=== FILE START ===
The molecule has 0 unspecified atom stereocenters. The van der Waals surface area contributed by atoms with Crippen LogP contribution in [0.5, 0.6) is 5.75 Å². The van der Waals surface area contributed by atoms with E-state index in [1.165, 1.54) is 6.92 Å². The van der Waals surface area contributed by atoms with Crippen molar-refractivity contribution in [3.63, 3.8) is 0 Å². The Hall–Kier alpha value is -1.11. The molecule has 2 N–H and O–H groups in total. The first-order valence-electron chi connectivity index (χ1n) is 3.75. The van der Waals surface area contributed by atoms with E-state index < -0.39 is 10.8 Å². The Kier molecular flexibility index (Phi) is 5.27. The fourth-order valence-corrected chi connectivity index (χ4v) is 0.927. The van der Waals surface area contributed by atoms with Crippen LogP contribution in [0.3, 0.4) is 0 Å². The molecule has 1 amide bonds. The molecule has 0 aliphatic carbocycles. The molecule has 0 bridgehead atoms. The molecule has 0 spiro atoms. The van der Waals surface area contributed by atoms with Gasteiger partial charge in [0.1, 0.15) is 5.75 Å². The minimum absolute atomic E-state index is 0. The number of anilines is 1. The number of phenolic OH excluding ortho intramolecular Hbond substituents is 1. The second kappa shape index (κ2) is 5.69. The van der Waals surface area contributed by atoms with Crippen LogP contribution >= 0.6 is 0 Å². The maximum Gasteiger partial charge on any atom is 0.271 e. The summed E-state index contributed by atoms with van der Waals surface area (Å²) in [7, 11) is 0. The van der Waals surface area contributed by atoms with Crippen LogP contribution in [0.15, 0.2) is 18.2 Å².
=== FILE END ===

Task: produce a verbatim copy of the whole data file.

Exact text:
The molecule has 0 unspecified atom stereocenters. The van der Waals surface area contributed by atoms with Crippen LogP contribution in [0.5, 0.6) is 5.75 Å². The van der Waals surface area contributed by atoms with E-state index in [1.165, 1.54) is 6.92 Å². The van der Waals surface area contributed by atoms with Crippen molar-refractivity contribution in [3.63, 3.8) is 0 Å². The Hall–Kier alpha value is -1.11. The molecule has 2 N–H and O–H groups in total. The first-order valence-electron chi connectivity index (χ1n) is 3.75. The van der Waals surface area contributed by atoms with E-state index < -0.39 is 10.8 Å². The Kier molecular flexibility index (Phi) is 5.27. The fourth-order valence-corrected chi connectivity index (χ4v) is 0.927. The van der Waals surface area contributed by atoms with Crippen LogP contribution in [0.3, 0.4) is 0 Å². The molecule has 1 amide bonds. The molecule has 0 aliphatic carbocycles. The molecule has 0 bridgehead atoms. The molecule has 0 spiro atoms. The van der Waals surface area contributed by atoms with Gasteiger partial charge in [0.1, 0.15) is 5.75 Å². The minimum absolute atomic E-state index is 0. The number of anilines is 1. The number of phenolic OH excluding ortho intramolecular Hbond substituents is 1. The second kappa shape index (κ2) is 5.69. The van der Waals surface area contributed by atoms with Crippen LogP contribution >= 0.6 is 0 Å². The maximum Gasteiger partial charge on any atom is 0.271 e. The summed E-state index contributed by atoms with van der Waals surface area (Å²) in [7, 11) is 0. The van der Waals surface area contributed by atoms with Crippen LogP contribution in [0.15, 0.2) is 18.2 Å².